Nunn is the obvious choice for Obama. He is, quite frankly, a boring white guy, but that’s exactly what Obama—an exciting and charismatic African-American—needs. As a son of the South, and one who has the accent and demeanor to prove it, Nunn can only help Obama in a region of the country where racism undoubtedly persists and surely hurts Obama’s chances. To voters in the South and elsewhere who may be nervous about Obama, seeing Sam Nunn on the ticket—the ultimate endorsement—makes the idea of a President Obama a “safer” proposition. As a moderate Democrat, a Vice President Nunn tempers the senator who the non-partisan National Journal named “most liberal” in 2007, blunting one of the key GOP arguments against Obama. Nunn exudes a quiet confidence that only years of service can provide, and he would supply a healthy grounding to an Obama Campaign that often seems almost too frenzied and too hyperactive. Nunn would play the role of the wise parent, keeping a watchful eye over his younger charge, simultaneously steering Obama clear of missteps and reassuring those who worry about the ramifications of any such missteps. Last, but certainly not least, he is not Hillary Clinton, and therefore brings none of the baggage, none of the agenda, none of the drama (and no Bill) that she would. Selecting Sam Nunn as his running mate is a winning move for Barack Obama.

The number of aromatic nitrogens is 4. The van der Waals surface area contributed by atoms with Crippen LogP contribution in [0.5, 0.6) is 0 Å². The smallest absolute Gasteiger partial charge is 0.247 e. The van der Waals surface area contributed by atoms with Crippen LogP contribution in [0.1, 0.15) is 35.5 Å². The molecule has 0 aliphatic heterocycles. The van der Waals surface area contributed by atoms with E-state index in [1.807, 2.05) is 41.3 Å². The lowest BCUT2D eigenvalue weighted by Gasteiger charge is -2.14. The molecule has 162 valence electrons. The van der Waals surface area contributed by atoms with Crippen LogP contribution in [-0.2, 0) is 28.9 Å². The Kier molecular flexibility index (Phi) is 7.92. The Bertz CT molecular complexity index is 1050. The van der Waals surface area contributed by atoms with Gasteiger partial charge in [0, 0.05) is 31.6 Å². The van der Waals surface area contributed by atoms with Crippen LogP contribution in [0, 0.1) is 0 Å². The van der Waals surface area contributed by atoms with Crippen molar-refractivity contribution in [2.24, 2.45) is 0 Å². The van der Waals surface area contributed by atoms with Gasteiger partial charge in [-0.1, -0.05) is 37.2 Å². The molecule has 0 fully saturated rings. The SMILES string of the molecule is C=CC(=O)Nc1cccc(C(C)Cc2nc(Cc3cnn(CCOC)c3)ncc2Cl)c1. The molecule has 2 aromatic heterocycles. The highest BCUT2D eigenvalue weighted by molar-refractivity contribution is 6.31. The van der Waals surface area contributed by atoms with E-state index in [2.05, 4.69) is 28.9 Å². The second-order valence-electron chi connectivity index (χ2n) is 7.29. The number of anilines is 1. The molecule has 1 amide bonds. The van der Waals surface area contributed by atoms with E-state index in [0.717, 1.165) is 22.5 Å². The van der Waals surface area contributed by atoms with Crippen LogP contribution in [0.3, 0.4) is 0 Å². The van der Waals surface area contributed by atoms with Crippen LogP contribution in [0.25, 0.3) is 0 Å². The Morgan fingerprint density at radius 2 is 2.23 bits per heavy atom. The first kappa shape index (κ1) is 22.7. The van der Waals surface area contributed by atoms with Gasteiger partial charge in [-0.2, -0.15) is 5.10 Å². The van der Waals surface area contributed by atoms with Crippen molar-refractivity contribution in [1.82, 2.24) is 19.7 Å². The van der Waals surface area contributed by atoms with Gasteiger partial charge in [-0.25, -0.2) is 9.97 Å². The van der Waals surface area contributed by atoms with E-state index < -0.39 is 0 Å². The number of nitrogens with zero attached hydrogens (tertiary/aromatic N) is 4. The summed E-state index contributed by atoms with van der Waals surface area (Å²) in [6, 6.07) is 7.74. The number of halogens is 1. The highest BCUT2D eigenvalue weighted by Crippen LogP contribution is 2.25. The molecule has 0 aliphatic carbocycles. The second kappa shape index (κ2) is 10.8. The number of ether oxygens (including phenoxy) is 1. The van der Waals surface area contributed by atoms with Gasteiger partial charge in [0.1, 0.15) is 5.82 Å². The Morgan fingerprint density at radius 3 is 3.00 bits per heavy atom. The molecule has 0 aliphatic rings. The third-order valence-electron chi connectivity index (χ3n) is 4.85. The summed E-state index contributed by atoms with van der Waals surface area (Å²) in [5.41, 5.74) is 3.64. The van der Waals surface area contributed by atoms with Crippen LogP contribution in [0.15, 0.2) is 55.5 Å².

• I couldn't disagree more with Bragg Van Antwerp's recommendations for veep candidates. Bobby Jindal is indeed a "rising star" in the GOP, at a time when such a commodity is scarce, but he's too young, and unfortunately, will alienate the yahoo anti-immigration zealots in the party. Minnesota's Tim Pawlenty makes a lot of sense. As for Sam Nunn, the Beltway loves the guy, but he won't win Georgia for Obama, he'll piss off gay Democrats and the netroots for being too centrist and seems even older than McCain. Obama should go with Indiana's Evan Bayh; he might even take that state and Bayh is experienced, smart and perfectly bland.